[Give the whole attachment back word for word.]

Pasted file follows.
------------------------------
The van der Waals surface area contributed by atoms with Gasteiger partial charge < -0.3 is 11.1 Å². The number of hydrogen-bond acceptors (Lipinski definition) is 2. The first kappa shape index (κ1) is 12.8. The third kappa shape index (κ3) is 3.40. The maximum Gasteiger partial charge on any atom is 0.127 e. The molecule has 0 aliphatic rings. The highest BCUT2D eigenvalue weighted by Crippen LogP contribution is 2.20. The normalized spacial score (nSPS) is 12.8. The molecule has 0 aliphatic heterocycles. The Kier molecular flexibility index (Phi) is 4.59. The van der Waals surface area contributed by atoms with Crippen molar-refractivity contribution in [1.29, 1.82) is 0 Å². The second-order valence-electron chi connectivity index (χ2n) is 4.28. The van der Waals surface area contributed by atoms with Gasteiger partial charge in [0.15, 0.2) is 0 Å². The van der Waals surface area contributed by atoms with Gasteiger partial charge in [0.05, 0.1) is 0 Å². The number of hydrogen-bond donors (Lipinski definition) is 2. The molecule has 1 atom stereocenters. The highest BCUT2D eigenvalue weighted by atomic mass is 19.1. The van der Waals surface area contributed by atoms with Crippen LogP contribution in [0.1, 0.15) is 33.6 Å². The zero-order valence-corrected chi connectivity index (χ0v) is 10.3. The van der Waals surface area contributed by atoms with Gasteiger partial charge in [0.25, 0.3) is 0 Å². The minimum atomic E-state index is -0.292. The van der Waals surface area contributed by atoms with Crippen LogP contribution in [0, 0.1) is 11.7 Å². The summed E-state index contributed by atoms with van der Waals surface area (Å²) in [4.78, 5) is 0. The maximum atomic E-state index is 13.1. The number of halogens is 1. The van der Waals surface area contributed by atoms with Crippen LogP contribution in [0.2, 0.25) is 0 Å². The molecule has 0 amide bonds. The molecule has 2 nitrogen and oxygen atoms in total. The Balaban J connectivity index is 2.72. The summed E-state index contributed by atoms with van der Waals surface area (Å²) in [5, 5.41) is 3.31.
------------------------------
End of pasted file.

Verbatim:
The van der Waals surface area contributed by atoms with Gasteiger partial charge < -0.3 is 11.1 Å². The number of hydrogen-bond acceptors (Lipinski definition) is 2. The first kappa shape index (κ1) is 12.8. The third kappa shape index (κ3) is 3.40. The maximum Gasteiger partial charge on any atom is 0.127 e. The molecule has 0 aliphatic rings. The highest BCUT2D eigenvalue weighted by Crippen LogP contribution is 2.20. The normalized spacial score (nSPS) is 12.8. The molecule has 0 aliphatic heterocycles. The Kier molecular flexibility index (Phi) is 4.59. The van der Waals surface area contributed by atoms with Crippen molar-refractivity contribution in [1.29, 1.82) is 0 Å². The second-order valence-electron chi connectivity index (χ2n) is 4.28. The van der Waals surface area contributed by atoms with Gasteiger partial charge in [0.15, 0.2) is 0 Å². The van der Waals surface area contributed by atoms with Gasteiger partial charge in [0.05, 0.1) is 0 Å². The number of hydrogen-bond donors (Lipinski definition) is 2. The molecule has 1 atom stereocenters. The highest BCUT2D eigenvalue weighted by atomic mass is 19.1. The van der Waals surface area contributed by atoms with Crippen LogP contribution in [0.1, 0.15) is 33.6 Å². The zero-order valence-corrected chi connectivity index (χ0v) is 10.3. The van der Waals surface area contributed by atoms with Gasteiger partial charge in [0.25, 0.3) is 0 Å². The minimum atomic E-state index is -0.292. The van der Waals surface area contributed by atoms with Crippen LogP contribution in [0, 0.1) is 11.7 Å². The summed E-state index contributed by atoms with van der Waals surface area (Å²) in [4.78, 5) is 0. The maximum atomic E-state index is 13.1. The number of halogens is 1. The van der Waals surface area contributed by atoms with Crippen LogP contribution in [0.2, 0.25) is 0 Å². The molecule has 0 amide bonds. The molecule has 2 nitrogen and oxygen atoms in total. The Balaban J connectivity index is 2.72. The summed E-state index contributed by atoms with van der Waals surface area (Å²) in [5, 5.41) is 3.31.